ATOC 701 is an oral examination conducted by a committee ordinarily consisting of three examiners, one of which is the student’s supervisor. This examination is intended to determine whether the candidate has a sufficiently broad understanding of topics in atmospheric sciences, climate dynamics and/or physical oceanography to proceed in the Ph.D. program. The level of knowledge should be sufficient, for example, to allow the candidate to teach at the undergraduate level. The candidate will be examined on three topics of atmospheric and oceanic sciences:
|Geophysical Fluid Dynamics||ATOC 512 and ATOC 513|
|Synoptic or Mesoscale Meteorology||ATOC 540 or ATOC 646|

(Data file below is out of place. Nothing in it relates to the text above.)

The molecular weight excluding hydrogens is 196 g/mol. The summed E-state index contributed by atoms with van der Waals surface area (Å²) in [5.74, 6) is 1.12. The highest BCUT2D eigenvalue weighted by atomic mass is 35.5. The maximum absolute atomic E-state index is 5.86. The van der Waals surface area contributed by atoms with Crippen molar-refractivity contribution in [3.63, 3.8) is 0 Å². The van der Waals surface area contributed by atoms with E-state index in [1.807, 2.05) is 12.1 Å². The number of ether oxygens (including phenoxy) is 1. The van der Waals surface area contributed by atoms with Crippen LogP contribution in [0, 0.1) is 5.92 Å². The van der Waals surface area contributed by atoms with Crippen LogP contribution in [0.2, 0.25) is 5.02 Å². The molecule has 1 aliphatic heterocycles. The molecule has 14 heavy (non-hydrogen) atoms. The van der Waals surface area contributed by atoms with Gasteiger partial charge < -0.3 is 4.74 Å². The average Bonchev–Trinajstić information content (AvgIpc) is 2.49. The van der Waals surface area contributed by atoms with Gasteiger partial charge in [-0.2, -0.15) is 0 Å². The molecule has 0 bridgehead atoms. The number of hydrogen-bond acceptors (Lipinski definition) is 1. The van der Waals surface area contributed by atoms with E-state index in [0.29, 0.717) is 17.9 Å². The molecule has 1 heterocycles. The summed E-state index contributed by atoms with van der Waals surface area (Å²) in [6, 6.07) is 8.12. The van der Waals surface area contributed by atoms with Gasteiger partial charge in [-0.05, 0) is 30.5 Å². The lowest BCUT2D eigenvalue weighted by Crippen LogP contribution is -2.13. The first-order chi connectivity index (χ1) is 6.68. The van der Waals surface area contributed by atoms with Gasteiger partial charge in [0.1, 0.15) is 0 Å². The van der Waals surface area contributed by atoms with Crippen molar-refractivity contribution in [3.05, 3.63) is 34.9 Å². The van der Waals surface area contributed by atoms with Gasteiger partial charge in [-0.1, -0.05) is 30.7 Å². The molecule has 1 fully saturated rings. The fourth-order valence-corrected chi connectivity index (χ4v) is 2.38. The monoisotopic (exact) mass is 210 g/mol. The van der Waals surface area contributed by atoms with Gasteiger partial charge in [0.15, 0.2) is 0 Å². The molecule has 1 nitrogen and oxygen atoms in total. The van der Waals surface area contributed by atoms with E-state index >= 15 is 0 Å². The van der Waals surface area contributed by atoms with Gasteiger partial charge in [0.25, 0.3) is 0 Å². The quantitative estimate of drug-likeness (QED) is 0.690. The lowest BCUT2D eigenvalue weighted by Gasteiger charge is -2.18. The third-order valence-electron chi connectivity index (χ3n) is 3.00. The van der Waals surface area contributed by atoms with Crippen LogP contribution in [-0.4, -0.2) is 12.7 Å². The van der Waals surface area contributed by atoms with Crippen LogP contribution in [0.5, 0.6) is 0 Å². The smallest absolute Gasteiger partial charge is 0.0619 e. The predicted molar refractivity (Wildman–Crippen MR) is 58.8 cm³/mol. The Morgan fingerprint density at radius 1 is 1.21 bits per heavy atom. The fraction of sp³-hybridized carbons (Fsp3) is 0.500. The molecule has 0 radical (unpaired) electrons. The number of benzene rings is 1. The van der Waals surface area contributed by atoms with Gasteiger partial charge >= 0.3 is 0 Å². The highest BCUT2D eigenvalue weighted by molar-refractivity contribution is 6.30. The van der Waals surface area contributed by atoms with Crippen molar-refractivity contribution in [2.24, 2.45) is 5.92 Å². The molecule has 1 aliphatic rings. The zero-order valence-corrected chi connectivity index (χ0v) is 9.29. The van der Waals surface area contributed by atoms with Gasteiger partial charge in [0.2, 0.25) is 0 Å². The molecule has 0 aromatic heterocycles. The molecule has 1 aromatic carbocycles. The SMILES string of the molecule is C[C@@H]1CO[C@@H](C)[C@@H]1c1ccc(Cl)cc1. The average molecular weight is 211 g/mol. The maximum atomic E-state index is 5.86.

|Atmospheric Chemistry||ATOC/CHEM 619|
|Turbulence or Numerical Methods or Data Analysis||ATOC 515 or ATOC 558|
|Climate Dynamics and/or Physical Oceanography||ATOC 531 and, ATOC 530 or ATOC 568|
|Physical Meteorology||ATOC 521 and, ATOC 525 or ATOC 626|
|Other: In special cases and with the approval of the Graduate Program Director or Chair, another topic of direct relevance to atmospheric and oceanic sciences may be substituted for one of the above.|